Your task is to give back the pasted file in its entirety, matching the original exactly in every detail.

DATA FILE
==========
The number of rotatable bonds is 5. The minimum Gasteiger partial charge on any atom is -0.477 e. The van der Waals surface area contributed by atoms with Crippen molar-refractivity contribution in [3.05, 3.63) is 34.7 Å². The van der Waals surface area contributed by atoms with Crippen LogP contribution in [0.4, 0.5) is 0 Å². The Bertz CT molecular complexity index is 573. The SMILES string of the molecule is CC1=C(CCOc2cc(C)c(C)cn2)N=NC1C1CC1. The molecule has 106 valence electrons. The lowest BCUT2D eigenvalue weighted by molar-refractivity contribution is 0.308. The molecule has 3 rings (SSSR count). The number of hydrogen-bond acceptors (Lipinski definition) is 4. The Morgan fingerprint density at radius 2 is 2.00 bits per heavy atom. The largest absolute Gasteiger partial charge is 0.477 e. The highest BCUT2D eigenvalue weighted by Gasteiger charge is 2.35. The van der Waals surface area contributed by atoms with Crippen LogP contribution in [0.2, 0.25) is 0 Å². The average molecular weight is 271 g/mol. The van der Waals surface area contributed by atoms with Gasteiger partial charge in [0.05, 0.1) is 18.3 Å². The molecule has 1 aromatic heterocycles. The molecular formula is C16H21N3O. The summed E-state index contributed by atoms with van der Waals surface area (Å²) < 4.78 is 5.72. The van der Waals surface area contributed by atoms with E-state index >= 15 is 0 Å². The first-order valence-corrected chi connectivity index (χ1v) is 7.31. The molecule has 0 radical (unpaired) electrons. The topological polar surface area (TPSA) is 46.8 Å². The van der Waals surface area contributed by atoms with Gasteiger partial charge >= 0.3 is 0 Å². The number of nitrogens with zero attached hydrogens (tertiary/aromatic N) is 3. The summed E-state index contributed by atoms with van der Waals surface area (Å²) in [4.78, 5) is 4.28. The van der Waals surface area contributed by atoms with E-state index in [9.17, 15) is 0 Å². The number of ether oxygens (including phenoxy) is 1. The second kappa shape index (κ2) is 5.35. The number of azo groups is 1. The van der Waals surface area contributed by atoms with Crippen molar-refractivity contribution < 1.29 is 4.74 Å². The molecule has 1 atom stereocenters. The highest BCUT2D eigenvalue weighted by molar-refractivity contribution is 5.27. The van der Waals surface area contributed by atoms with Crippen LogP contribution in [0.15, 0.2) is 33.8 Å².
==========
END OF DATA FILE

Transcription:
The number of rotatable bonds is 5. The minimum Gasteiger partial charge on any atom is -0.477 e. The van der Waals surface area contributed by atoms with Crippen molar-refractivity contribution in [3.05, 3.63) is 34.7 Å². The van der Waals surface area contributed by atoms with Crippen LogP contribution in [0.4, 0.5) is 0 Å². The Bertz CT molecular complexity index is 573. The SMILES string of the molecule is CC1=C(CCOc2cc(C)c(C)cn2)N=NC1C1CC1. The molecule has 106 valence electrons. The lowest BCUT2D eigenvalue weighted by molar-refractivity contribution is 0.308. The molecule has 3 rings (SSSR count). The number of hydrogen-bond acceptors (Lipinski definition) is 4. The Morgan fingerprint density at radius 2 is 2.00 bits per heavy atom. The largest absolute Gasteiger partial charge is 0.477 e. The highest BCUT2D eigenvalue weighted by Gasteiger charge is 2.35. The van der Waals surface area contributed by atoms with Crippen LogP contribution in [0.2, 0.25) is 0 Å². The average molecular weight is 271 g/mol. The van der Waals surface area contributed by atoms with Gasteiger partial charge in [0.05, 0.1) is 18.3 Å². The molecule has 1 aromatic heterocycles. The molecular formula is C16H21N3O. The summed E-state index contributed by atoms with van der Waals surface area (Å²) < 4.78 is 5.72. The van der Waals surface area contributed by atoms with E-state index >= 15 is 0 Å². The first-order valence-corrected chi connectivity index (χ1v) is 7.31. The molecule has 0 radical (unpaired) electrons. The topological polar surface area (TPSA) is 46.8 Å². The van der Waals surface area contributed by atoms with Gasteiger partial charge >= 0.3 is 0 Å². The number of nitrogens with zero attached hydrogens (tertiary/aromatic N) is 3. The summed E-state index contributed by atoms with van der Waals surface area (Å²) in [4.78, 5) is 4.28. The van der Waals surface area contributed by atoms with E-state index in [9.17, 15) is 0 Å². The number of ether oxygens (including phenoxy) is 1. The second kappa shape index (κ2) is 5.35. The number of azo groups is 1. The van der Waals surface area contributed by atoms with Crippen molar-refractivity contribution < 1.29 is 4.74 Å². The molecule has 1 atom stereocenters. The highest BCUT2D eigenvalue weighted by molar-refractivity contribution is 5.27. The van der Waals surface area contributed by atoms with Crippen LogP contribution in [0.15, 0.2) is 33.8 Å².